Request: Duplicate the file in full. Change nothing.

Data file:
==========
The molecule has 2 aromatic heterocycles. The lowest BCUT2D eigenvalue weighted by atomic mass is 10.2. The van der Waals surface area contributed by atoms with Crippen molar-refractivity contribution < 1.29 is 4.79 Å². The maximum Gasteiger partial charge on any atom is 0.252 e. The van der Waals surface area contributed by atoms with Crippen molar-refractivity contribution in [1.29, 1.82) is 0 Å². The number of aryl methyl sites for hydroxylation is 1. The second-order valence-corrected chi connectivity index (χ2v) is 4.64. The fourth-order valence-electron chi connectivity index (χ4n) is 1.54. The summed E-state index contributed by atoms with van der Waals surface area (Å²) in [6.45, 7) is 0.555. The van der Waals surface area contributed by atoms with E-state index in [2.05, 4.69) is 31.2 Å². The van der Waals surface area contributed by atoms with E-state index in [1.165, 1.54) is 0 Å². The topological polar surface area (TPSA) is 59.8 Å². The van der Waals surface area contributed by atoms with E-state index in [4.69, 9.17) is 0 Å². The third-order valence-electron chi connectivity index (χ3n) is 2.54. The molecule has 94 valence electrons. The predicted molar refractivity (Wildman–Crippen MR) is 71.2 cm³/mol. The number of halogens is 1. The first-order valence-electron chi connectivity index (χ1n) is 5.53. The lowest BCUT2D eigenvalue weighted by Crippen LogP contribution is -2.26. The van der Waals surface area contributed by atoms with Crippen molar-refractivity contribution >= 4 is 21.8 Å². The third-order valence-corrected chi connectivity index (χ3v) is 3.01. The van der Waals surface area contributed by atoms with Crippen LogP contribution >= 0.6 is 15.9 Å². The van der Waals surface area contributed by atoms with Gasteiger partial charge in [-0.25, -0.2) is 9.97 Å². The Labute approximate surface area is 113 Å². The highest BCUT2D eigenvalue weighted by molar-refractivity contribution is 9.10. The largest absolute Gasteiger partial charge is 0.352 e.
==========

The molecule has 2 aromatic heterocycles. The lowest BCUT2D eigenvalue weighted by atomic mass is 10.2. The van der Waals surface area contributed by atoms with Crippen molar-refractivity contribution < 1.29 is 4.79 Å². The maximum Gasteiger partial charge on any atom is 0.252 e. The van der Waals surface area contributed by atoms with Crippen molar-refractivity contribution in [1.29, 1.82) is 0 Å². The number of aryl methyl sites for hydroxylation is 1. The second-order valence-corrected chi connectivity index (χ2v) is 4.64. The fourth-order valence-electron chi connectivity index (χ4n) is 1.54. The summed E-state index contributed by atoms with van der Waals surface area (Å²) in [6.45, 7) is 0.555. The van der Waals surface area contributed by atoms with E-state index in [2.05, 4.69) is 31.2 Å². The van der Waals surface area contributed by atoms with E-state index in [1.165, 1.54) is 0 Å². The topological polar surface area (TPSA) is 59.8 Å². The van der Waals surface area contributed by atoms with E-state index in [4.69, 9.17) is 0 Å². The third-order valence-electron chi connectivity index (χ3n) is 2.54. The molecule has 94 valence electrons. The predicted molar refractivity (Wildman–Crippen MR) is 71.2 cm³/mol. The number of halogens is 1. The first-order valence-electron chi connectivity index (χ1n) is 5.53. The lowest BCUT2D eigenvalue weighted by Crippen LogP contribution is -2.26. The van der Waals surface area contributed by atoms with Crippen molar-refractivity contribution >= 4 is 21.8 Å². The third-order valence-corrected chi connectivity index (χ3v) is 3.01. The van der Waals surface area contributed by atoms with Crippen LogP contribution >= 0.6 is 15.9 Å². The van der Waals surface area contributed by atoms with Gasteiger partial charge in [-0.25, -0.2) is 9.97 Å². The Labute approximate surface area is 113 Å². The highest BCUT2D eigenvalue weighted by molar-refractivity contribution is 9.10. The largest absolute Gasteiger partial charge is 0.352 e.